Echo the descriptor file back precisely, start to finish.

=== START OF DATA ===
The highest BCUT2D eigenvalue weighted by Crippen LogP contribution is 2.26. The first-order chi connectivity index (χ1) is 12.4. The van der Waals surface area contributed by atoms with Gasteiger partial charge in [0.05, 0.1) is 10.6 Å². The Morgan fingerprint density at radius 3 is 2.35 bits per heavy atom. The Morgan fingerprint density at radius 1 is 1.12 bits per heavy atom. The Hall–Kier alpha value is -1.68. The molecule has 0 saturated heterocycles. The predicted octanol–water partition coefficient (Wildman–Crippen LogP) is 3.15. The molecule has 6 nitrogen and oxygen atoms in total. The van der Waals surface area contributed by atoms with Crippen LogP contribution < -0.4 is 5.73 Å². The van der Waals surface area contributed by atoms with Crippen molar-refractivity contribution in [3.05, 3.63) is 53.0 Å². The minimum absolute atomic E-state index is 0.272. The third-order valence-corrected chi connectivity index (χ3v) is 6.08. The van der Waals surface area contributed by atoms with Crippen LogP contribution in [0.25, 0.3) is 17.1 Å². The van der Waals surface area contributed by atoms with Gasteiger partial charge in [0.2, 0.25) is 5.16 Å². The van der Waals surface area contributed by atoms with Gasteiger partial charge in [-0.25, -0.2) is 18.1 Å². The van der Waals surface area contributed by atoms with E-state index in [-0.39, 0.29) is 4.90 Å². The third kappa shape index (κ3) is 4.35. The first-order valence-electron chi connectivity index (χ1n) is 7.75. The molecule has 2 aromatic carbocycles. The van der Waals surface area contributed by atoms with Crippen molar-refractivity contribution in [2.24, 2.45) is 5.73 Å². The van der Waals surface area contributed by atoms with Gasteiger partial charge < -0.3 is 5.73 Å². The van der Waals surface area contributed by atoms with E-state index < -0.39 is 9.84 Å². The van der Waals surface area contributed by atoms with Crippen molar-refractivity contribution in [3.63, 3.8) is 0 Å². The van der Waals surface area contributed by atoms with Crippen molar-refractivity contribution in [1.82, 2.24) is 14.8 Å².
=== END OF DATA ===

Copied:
The highest BCUT2D eigenvalue weighted by Crippen LogP contribution is 2.26. The first-order chi connectivity index (χ1) is 12.4. The van der Waals surface area contributed by atoms with Gasteiger partial charge in [0.05, 0.1) is 10.6 Å². The Morgan fingerprint density at radius 3 is 2.35 bits per heavy atom. The Morgan fingerprint density at radius 1 is 1.12 bits per heavy atom. The Hall–Kier alpha value is -1.68. The molecule has 0 saturated heterocycles. The predicted octanol–water partition coefficient (Wildman–Crippen LogP) is 3.15. The molecule has 6 nitrogen and oxygen atoms in total. The van der Waals surface area contributed by atoms with Crippen LogP contribution < -0.4 is 5.73 Å². The van der Waals surface area contributed by atoms with Crippen molar-refractivity contribution in [3.05, 3.63) is 53.0 Å². The minimum absolute atomic E-state index is 0.272. The third-order valence-corrected chi connectivity index (χ3v) is 6.08. The van der Waals surface area contributed by atoms with Crippen LogP contribution in [0.25, 0.3) is 17.1 Å². The van der Waals surface area contributed by atoms with Gasteiger partial charge in [0.2, 0.25) is 5.16 Å². The van der Waals surface area contributed by atoms with Gasteiger partial charge in [-0.25, -0.2) is 18.1 Å². The van der Waals surface area contributed by atoms with E-state index in [-0.39, 0.29) is 4.90 Å². The third kappa shape index (κ3) is 4.35. The first-order valence-electron chi connectivity index (χ1n) is 7.75. The molecule has 2 aromatic carbocycles. The van der Waals surface area contributed by atoms with Crippen molar-refractivity contribution in [2.24, 2.45) is 5.73 Å². The van der Waals surface area contributed by atoms with Gasteiger partial charge < -0.3 is 5.73 Å². The van der Waals surface area contributed by atoms with E-state index < -0.39 is 9.84 Å². The van der Waals surface area contributed by atoms with Crippen molar-refractivity contribution in [3.63, 3.8) is 0 Å². The van der Waals surface area contributed by atoms with Crippen molar-refractivity contribution in [1.82, 2.24) is 14.8 Å².